duricrust

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duricrust

[′du̇r·ə‚krəst]
(geology)
The case-hardened soil crust formed in semiarid climates by precipitation of salts; contains aluminous, ferruginous, siliceous, and calcareous material.
References in periodicals archive ?
Although there is a relatively consistent flux of salt from low hills and rises with preserved Cenozoic gravels and duricrusts on the crests, these features are often isolated and localised.
For instance, scarp recession may succeed a sequence dominated by slope lowering in weak strata if a resistant stratum is uncovered or if a potential duricrust develops in a weathered mantle.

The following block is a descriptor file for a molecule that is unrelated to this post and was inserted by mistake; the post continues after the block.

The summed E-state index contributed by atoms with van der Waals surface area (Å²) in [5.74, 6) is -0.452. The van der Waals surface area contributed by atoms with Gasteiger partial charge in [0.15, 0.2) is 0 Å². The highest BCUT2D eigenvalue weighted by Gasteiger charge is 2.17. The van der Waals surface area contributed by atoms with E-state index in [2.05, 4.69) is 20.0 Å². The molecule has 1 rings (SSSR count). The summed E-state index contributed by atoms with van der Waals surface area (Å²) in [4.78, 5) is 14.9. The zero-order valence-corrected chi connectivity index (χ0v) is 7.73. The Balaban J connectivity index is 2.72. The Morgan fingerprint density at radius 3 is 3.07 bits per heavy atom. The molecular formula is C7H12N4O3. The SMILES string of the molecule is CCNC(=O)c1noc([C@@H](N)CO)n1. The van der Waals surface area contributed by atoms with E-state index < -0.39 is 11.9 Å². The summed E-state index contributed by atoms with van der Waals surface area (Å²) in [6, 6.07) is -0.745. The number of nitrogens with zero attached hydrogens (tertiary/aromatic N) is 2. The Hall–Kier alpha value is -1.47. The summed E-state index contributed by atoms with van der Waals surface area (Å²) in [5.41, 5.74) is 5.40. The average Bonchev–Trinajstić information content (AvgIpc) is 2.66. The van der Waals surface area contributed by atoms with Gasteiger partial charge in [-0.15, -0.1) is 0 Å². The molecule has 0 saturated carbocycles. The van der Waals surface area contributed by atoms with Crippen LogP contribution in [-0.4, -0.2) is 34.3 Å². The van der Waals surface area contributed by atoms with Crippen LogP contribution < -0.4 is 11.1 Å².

2000) of catenary sequences of soil profiles describe upper slopes with typical lateritic soil profiles (Oxisols or Ferralsols) that have originated from the alteration of lateritic duricrusts developed from underlying sedimentary rocks (sandstones, mudstones, and siltstones from the Mesozoic Upper Bauru Group).
Duricrusts are among the most common surface phenomena known that affected ancient and modern landscapes.
Continentally formed duricrusts have frequently been reported from Spain.
In analogy to calcrete duricrusts, the term palycrete can be accepted for this duricrust.
Similarly, the widely occurring Fe nodules and duricrusts in coastal eastern Australia have been described as eroded remnants of laterite duricrusts (e.
Faniran A (1970) Maghemite in the Sydney duricrusts.